cover image The Twelfth Department

The Twelfth Department

William Ryan. Minotaur, $25.99 (336p) ISBN 978-0-312-58652-2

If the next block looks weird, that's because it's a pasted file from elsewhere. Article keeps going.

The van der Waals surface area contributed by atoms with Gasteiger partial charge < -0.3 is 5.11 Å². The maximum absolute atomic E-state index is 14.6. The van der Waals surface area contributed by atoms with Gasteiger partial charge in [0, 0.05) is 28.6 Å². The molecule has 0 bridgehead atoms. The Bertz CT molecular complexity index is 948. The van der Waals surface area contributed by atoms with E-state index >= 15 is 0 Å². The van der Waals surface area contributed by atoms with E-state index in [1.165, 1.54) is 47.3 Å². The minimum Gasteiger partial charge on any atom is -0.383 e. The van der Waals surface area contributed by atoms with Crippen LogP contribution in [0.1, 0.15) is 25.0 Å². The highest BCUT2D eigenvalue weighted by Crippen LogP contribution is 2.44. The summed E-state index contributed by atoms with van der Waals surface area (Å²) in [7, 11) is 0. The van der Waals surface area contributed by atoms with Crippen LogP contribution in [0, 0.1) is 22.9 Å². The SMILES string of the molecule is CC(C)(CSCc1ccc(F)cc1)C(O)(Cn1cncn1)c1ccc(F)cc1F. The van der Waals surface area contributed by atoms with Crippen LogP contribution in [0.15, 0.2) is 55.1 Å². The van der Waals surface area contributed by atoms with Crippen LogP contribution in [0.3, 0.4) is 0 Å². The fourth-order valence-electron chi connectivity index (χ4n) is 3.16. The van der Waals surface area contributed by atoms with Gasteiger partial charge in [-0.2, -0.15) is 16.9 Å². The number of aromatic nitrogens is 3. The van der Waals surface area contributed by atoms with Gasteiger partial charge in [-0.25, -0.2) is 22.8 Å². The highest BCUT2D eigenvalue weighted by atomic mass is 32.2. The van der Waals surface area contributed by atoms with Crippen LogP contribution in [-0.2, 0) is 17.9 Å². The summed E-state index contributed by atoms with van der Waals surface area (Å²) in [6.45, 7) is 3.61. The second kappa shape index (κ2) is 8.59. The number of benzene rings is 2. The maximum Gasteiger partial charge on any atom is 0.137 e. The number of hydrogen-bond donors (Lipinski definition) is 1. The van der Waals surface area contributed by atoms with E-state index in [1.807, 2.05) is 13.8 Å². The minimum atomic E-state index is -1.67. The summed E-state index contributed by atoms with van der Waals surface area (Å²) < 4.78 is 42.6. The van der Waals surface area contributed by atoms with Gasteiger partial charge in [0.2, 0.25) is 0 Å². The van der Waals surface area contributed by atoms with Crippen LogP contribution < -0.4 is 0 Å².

The shooting murder of Boris Azarov, a high-level Russian scientist conducting secret psychological research, propels Ryan’s excellent third pre-WWII thriller featuring Alexei Korolev, a Moscow CID detective (after 2012’s The Darkening Field). Korolev, a methodical, almost plodding investigator, gets assigned to the case, but he soon realizes that several arms of the secret police either want him to back off entirely or to arrest someone just to clear the books. Korolev gets a quick demonstration of the power he’s up against: his 12-year-old son, Yuri, is kidnapped amid subtle assurances that the boy will be returned safely if Korolev goes with the flow. While the police work will keep readers engaged, the series’ chief strength comes from Ryan’s skillful evocation of everyday life under Stalin. Ordinary Soviet citizens, Korolev included, have become resigned to all forms of corruption and hypocrisy, yet must still wear the mask of communist devotion. Agent: Andrew Gordon, David Higham Associates (U.K.). (July)